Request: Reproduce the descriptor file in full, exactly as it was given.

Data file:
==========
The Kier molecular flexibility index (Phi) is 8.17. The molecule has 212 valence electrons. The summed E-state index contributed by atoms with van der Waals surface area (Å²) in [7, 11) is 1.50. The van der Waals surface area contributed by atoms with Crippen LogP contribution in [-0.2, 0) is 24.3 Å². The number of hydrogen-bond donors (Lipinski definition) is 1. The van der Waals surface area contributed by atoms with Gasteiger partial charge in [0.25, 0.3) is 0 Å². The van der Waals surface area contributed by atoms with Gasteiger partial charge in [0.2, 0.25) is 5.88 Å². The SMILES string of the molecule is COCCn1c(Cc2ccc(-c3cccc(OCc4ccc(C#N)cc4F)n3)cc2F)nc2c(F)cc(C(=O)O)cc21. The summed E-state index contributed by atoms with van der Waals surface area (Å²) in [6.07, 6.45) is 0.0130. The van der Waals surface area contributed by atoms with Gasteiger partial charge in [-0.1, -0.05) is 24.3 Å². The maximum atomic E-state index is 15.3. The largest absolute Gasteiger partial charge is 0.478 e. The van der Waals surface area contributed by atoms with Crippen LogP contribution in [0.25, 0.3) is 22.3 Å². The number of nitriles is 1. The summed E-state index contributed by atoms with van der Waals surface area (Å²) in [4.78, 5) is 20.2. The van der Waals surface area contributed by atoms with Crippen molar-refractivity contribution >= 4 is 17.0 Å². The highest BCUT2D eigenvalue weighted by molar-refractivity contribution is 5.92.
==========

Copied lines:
The Kier molecular flexibility index (Phi) is 8.17. The molecule has 212 valence electrons. The summed E-state index contributed by atoms with van der Waals surface area (Å²) in [7, 11) is 1.50. The van der Waals surface area contributed by atoms with Crippen LogP contribution in [-0.2, 0) is 24.3 Å². The number of hydrogen-bond donors (Lipinski definition) is 1. The van der Waals surface area contributed by atoms with Gasteiger partial charge in [0.25, 0.3) is 0 Å². The van der Waals surface area contributed by atoms with Gasteiger partial charge in [0.2, 0.25) is 5.88 Å². The SMILES string of the molecule is COCCn1c(Cc2ccc(-c3cccc(OCc4ccc(C#N)cc4F)n3)cc2F)nc2c(F)cc(C(=O)O)cc21. The summed E-state index contributed by atoms with van der Waals surface area (Å²) in [6.07, 6.45) is 0.0130. The van der Waals surface area contributed by atoms with Gasteiger partial charge in [-0.1, -0.05) is 24.3 Å². The maximum atomic E-state index is 15.3. The largest absolute Gasteiger partial charge is 0.478 e. The van der Waals surface area contributed by atoms with Crippen LogP contribution in [0.25, 0.3) is 22.3 Å². The number of nitriles is 1. The summed E-state index contributed by atoms with van der Waals surface area (Å²) in [4.78, 5) is 20.2. The van der Waals surface area contributed by atoms with Crippen molar-refractivity contribution >= 4 is 17.0 Å². The highest BCUT2D eigenvalue weighted by molar-refractivity contribution is 5.92.